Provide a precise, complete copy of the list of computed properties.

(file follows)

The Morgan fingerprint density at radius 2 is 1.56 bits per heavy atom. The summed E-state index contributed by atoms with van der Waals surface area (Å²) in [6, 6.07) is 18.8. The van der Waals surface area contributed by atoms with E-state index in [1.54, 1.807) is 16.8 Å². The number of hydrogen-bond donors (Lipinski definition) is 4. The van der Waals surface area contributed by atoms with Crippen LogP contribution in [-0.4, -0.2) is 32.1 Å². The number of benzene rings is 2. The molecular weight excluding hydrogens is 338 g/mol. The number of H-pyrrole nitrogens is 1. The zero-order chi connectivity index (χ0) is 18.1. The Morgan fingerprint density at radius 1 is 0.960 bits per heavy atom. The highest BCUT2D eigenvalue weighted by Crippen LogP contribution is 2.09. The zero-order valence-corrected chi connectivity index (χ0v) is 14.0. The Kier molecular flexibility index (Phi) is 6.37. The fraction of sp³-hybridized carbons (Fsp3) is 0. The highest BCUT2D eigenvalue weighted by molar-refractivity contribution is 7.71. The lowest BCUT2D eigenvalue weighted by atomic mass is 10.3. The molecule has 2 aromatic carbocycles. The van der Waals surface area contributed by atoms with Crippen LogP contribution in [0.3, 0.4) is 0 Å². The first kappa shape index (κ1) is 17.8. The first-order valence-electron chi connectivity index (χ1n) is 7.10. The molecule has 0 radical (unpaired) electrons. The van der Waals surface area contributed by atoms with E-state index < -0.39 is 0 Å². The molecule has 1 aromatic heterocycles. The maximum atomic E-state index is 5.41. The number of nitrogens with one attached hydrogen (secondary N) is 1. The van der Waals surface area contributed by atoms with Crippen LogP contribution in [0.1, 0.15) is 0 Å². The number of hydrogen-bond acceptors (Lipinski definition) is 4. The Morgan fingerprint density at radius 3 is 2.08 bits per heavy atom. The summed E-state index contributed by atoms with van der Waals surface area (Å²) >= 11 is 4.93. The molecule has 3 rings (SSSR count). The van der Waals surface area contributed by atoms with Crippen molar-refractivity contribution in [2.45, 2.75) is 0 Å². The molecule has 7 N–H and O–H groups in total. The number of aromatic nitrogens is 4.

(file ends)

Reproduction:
The Morgan fingerprint density at radius 2 is 1.56 bits per heavy atom. The summed E-state index contributed by atoms with van der Waals surface area (Å²) in [6, 6.07) is 18.8. The van der Waals surface area contributed by atoms with E-state index in [1.54, 1.807) is 16.8 Å². The number of hydrogen-bond donors (Lipinski definition) is 4. The van der Waals surface area contributed by atoms with Crippen LogP contribution in [-0.4, -0.2) is 32.1 Å². The number of benzene rings is 2. The molecular weight excluding hydrogens is 338 g/mol. The number of H-pyrrole nitrogens is 1. The zero-order chi connectivity index (χ0) is 18.1. The Morgan fingerprint density at radius 1 is 0.960 bits per heavy atom. The highest BCUT2D eigenvalue weighted by Crippen LogP contribution is 2.09. The zero-order valence-corrected chi connectivity index (χ0v) is 14.0. The Kier molecular flexibility index (Phi) is 6.37. The fraction of sp³-hybridized carbons (Fsp3) is 0. The highest BCUT2D eigenvalue weighted by molar-refractivity contribution is 7.71. The lowest BCUT2D eigenvalue weighted by atomic mass is 10.3. The molecule has 2 aromatic carbocycles. The van der Waals surface area contributed by atoms with Crippen LogP contribution in [0.3, 0.4) is 0 Å². The first kappa shape index (κ1) is 17.8. The first-order valence-electron chi connectivity index (χ1n) is 7.10. The molecule has 0 radical (unpaired) electrons. The van der Waals surface area contributed by atoms with E-state index < -0.39 is 0 Å². The molecule has 1 aromatic heterocycles. The maximum atomic E-state index is 5.41. The number of nitrogens with one attached hydrogen (secondary N) is 1. The van der Waals surface area contributed by atoms with Crippen LogP contribution in [0.1, 0.15) is 0 Å². The number of hydrogen-bond acceptors (Lipinski definition) is 4. The Morgan fingerprint density at radius 3 is 2.08 bits per heavy atom. The summed E-state index contributed by atoms with van der Waals surface area (Å²) >= 11 is 4.93. The molecule has 3 rings (SSSR count). The van der Waals surface area contributed by atoms with Crippen molar-refractivity contribution in [2.45, 2.75) is 0 Å². The molecule has 7 N–H and O–H groups in total. The number of aromatic nitrogens is 4.